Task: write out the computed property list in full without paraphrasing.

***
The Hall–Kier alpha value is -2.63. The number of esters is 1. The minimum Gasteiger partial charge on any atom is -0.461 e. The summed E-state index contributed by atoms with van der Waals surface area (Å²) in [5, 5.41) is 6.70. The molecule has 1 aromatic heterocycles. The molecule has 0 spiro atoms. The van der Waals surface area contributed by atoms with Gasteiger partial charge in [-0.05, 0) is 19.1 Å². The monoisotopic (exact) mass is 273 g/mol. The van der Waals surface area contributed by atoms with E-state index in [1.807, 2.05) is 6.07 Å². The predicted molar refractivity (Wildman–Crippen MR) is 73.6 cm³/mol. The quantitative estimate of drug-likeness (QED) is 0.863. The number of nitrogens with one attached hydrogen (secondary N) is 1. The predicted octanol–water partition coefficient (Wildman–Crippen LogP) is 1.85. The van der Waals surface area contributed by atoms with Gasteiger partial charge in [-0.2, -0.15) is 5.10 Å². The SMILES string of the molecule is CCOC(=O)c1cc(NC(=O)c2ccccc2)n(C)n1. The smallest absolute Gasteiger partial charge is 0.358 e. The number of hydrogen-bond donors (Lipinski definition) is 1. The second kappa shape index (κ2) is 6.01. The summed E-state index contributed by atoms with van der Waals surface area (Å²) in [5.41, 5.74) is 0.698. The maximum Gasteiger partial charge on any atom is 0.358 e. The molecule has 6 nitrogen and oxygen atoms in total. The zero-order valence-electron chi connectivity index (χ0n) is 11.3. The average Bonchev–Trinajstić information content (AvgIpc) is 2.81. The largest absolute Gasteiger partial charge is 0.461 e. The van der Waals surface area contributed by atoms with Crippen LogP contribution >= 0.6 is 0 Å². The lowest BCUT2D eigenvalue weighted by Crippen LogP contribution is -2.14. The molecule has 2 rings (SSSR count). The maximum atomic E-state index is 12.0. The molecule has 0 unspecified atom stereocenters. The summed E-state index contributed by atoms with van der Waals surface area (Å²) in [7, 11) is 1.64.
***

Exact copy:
The Hall–Kier alpha value is -2.63. The number of esters is 1. The minimum Gasteiger partial charge on any atom is -0.461 e. The summed E-state index contributed by atoms with van der Waals surface area (Å²) in [5, 5.41) is 6.70. The molecule has 1 aromatic heterocycles. The molecule has 0 spiro atoms. The van der Waals surface area contributed by atoms with Gasteiger partial charge in [-0.05, 0) is 19.1 Å². The monoisotopic (exact) mass is 273 g/mol. The van der Waals surface area contributed by atoms with E-state index in [1.807, 2.05) is 6.07 Å². The predicted molar refractivity (Wildman–Crippen MR) is 73.6 cm³/mol. The quantitative estimate of drug-likeness (QED) is 0.863. The number of nitrogens with one attached hydrogen (secondary N) is 1. The predicted octanol–water partition coefficient (Wildman–Crippen LogP) is 1.85. The van der Waals surface area contributed by atoms with Gasteiger partial charge in [-0.2, -0.15) is 5.10 Å². The SMILES string of the molecule is CCOC(=O)c1cc(NC(=O)c2ccccc2)n(C)n1. The smallest absolute Gasteiger partial charge is 0.358 e. The number of hydrogen-bond donors (Lipinski definition) is 1. The second kappa shape index (κ2) is 6.01. The summed E-state index contributed by atoms with van der Waals surface area (Å²) in [5.41, 5.74) is 0.698. The maximum Gasteiger partial charge on any atom is 0.358 e. The molecule has 6 nitrogen and oxygen atoms in total. The zero-order valence-electron chi connectivity index (χ0n) is 11.3. The average Bonchev–Trinajstić information content (AvgIpc) is 2.81. The largest absolute Gasteiger partial charge is 0.461 e. The van der Waals surface area contributed by atoms with Crippen LogP contribution >= 0.6 is 0 Å². The lowest BCUT2D eigenvalue weighted by Crippen LogP contribution is -2.14. The molecule has 2 rings (SSSR count). The maximum atomic E-state index is 12.0. The molecule has 0 unspecified atom stereocenters. The summed E-state index contributed by atoms with van der Waals surface area (Å²) in [7, 11) is 1.64.